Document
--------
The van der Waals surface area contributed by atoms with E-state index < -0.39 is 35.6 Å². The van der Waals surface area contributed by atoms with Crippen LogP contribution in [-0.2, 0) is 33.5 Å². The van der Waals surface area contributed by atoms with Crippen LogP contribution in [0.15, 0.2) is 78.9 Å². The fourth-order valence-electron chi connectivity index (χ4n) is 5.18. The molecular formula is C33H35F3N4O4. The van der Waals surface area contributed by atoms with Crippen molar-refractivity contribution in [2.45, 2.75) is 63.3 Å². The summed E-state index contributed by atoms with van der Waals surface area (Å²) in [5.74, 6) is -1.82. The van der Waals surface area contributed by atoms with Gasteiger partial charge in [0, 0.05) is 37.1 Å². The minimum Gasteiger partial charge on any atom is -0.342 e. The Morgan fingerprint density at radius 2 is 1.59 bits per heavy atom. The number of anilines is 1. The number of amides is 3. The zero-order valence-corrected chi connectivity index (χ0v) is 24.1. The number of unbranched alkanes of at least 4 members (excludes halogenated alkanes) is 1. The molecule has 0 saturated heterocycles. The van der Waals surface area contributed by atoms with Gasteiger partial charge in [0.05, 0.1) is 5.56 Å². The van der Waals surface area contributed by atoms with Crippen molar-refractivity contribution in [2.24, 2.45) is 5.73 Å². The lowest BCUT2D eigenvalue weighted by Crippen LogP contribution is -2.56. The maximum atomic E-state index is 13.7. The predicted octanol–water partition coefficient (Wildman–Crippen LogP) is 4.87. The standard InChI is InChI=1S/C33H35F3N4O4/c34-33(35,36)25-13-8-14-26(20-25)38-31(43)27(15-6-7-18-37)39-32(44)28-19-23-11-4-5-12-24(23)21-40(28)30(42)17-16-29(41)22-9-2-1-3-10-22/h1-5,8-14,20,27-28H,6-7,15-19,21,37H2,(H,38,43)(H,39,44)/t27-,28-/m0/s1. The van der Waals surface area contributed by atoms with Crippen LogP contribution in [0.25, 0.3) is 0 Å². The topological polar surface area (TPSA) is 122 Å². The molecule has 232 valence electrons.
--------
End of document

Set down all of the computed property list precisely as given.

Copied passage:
The van der Waals surface area contributed by atoms with E-state index < -0.39 is 35.6 Å². The van der Waals surface area contributed by atoms with Crippen LogP contribution in [-0.2, 0) is 33.5 Å². The van der Waals surface area contributed by atoms with Crippen LogP contribution in [0.15, 0.2) is 78.9 Å². The fourth-order valence-electron chi connectivity index (χ4n) is 5.18. The molecular formula is C33H35F3N4O4. The van der Waals surface area contributed by atoms with Crippen molar-refractivity contribution in [2.45, 2.75) is 63.3 Å². The summed E-state index contributed by atoms with van der Waals surface area (Å²) in [5.74, 6) is -1.82. The van der Waals surface area contributed by atoms with Gasteiger partial charge in [0, 0.05) is 37.1 Å². The minimum Gasteiger partial charge on any atom is -0.342 e. The Morgan fingerprint density at radius 2 is 1.59 bits per heavy atom. The number of anilines is 1. The number of amides is 3. The zero-order valence-corrected chi connectivity index (χ0v) is 24.1. The number of unbranched alkanes of at least 4 members (excludes halogenated alkanes) is 1. The molecule has 0 saturated heterocycles. The van der Waals surface area contributed by atoms with Gasteiger partial charge in [0.05, 0.1) is 5.56 Å². The van der Waals surface area contributed by atoms with Crippen molar-refractivity contribution in [2.24, 2.45) is 5.73 Å². The lowest BCUT2D eigenvalue weighted by Crippen LogP contribution is -2.56. The maximum atomic E-state index is 13.7. The predicted octanol–water partition coefficient (Wildman–Crippen LogP) is 4.87. The standard InChI is InChI=1S/C33H35F3N4O4/c34-33(35,36)25-13-8-14-26(20-25)38-31(43)27(15-6-7-18-37)39-32(44)28-19-23-11-4-5-12-24(23)21-40(28)30(42)17-16-29(41)22-9-2-1-3-10-22/h1-5,8-14,20,27-28H,6-7,15-19,21,37H2,(H,38,43)(H,39,44)/t27-,28-/m0/s1. The van der Waals surface area contributed by atoms with Crippen LogP contribution in [0.25, 0.3) is 0 Å². The topological polar surface area (TPSA) is 122 Å². The molecule has 232 valence electrons.